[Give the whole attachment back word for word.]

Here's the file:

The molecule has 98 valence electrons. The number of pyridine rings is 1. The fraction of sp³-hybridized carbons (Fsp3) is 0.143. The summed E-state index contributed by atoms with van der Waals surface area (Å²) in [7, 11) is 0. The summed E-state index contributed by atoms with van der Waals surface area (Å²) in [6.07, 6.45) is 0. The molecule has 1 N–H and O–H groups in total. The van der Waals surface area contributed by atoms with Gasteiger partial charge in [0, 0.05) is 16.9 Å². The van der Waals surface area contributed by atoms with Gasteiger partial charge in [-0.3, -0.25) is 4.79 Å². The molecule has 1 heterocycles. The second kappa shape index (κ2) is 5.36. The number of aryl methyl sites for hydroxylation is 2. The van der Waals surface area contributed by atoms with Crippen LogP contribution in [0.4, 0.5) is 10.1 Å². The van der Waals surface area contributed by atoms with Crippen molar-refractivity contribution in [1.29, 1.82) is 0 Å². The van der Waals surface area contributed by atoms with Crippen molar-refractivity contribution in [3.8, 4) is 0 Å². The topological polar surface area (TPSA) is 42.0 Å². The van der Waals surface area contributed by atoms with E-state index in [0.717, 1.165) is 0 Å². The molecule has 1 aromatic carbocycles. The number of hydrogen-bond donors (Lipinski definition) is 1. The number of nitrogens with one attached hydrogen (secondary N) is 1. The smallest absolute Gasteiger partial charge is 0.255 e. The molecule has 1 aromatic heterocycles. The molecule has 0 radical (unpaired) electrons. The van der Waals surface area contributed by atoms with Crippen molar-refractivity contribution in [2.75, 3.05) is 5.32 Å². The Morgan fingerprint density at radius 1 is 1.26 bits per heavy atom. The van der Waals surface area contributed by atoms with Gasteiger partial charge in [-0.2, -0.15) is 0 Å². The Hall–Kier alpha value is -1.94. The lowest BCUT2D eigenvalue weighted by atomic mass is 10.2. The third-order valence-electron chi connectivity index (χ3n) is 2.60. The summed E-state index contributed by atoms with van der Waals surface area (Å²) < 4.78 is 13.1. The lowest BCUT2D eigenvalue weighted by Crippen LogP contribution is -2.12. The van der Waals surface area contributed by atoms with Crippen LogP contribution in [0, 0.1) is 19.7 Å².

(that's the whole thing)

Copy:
The molecule has 98 valence electrons. The number of pyridine rings is 1. The fraction of sp³-hybridized carbons (Fsp3) is 0.143. The summed E-state index contributed by atoms with van der Waals surface area (Å²) in [7, 11) is 0. The summed E-state index contributed by atoms with van der Waals surface area (Å²) in [6.07, 6.45) is 0. The molecule has 1 N–H and O–H groups in total. The van der Waals surface area contributed by atoms with Gasteiger partial charge in [0, 0.05) is 16.9 Å². The van der Waals surface area contributed by atoms with Gasteiger partial charge in [-0.3, -0.25) is 4.79 Å². The molecule has 1 heterocycles. The second kappa shape index (κ2) is 5.36. The number of aryl methyl sites for hydroxylation is 2. The van der Waals surface area contributed by atoms with Crippen LogP contribution in [0.4, 0.5) is 10.1 Å². The van der Waals surface area contributed by atoms with Crippen molar-refractivity contribution in [1.29, 1.82) is 0 Å². The van der Waals surface area contributed by atoms with Crippen molar-refractivity contribution in [3.8, 4) is 0 Å². The topological polar surface area (TPSA) is 42.0 Å². The van der Waals surface area contributed by atoms with E-state index in [0.717, 1.165) is 0 Å². The molecule has 1 aromatic carbocycles. The number of hydrogen-bond donors (Lipinski definition) is 1. The number of nitrogens with one attached hydrogen (secondary N) is 1. The smallest absolute Gasteiger partial charge is 0.255 e. The molecule has 1 aromatic heterocycles. The molecule has 0 radical (unpaired) electrons. The van der Waals surface area contributed by atoms with Crippen molar-refractivity contribution in [2.75, 3.05) is 5.32 Å². The Morgan fingerprint density at radius 1 is 1.26 bits per heavy atom. The van der Waals surface area contributed by atoms with Gasteiger partial charge in [-0.2, -0.15) is 0 Å². The Hall–Kier alpha value is -1.94. The lowest BCUT2D eigenvalue weighted by atomic mass is 10.2. The third-order valence-electron chi connectivity index (χ3n) is 2.60. The summed E-state index contributed by atoms with van der Waals surface area (Å²) < 4.78 is 13.1. The lowest BCUT2D eigenvalue weighted by Crippen LogP contribution is -2.12. The van der Waals surface area contributed by atoms with Crippen LogP contribution in [0, 0.1) is 19.7 Å².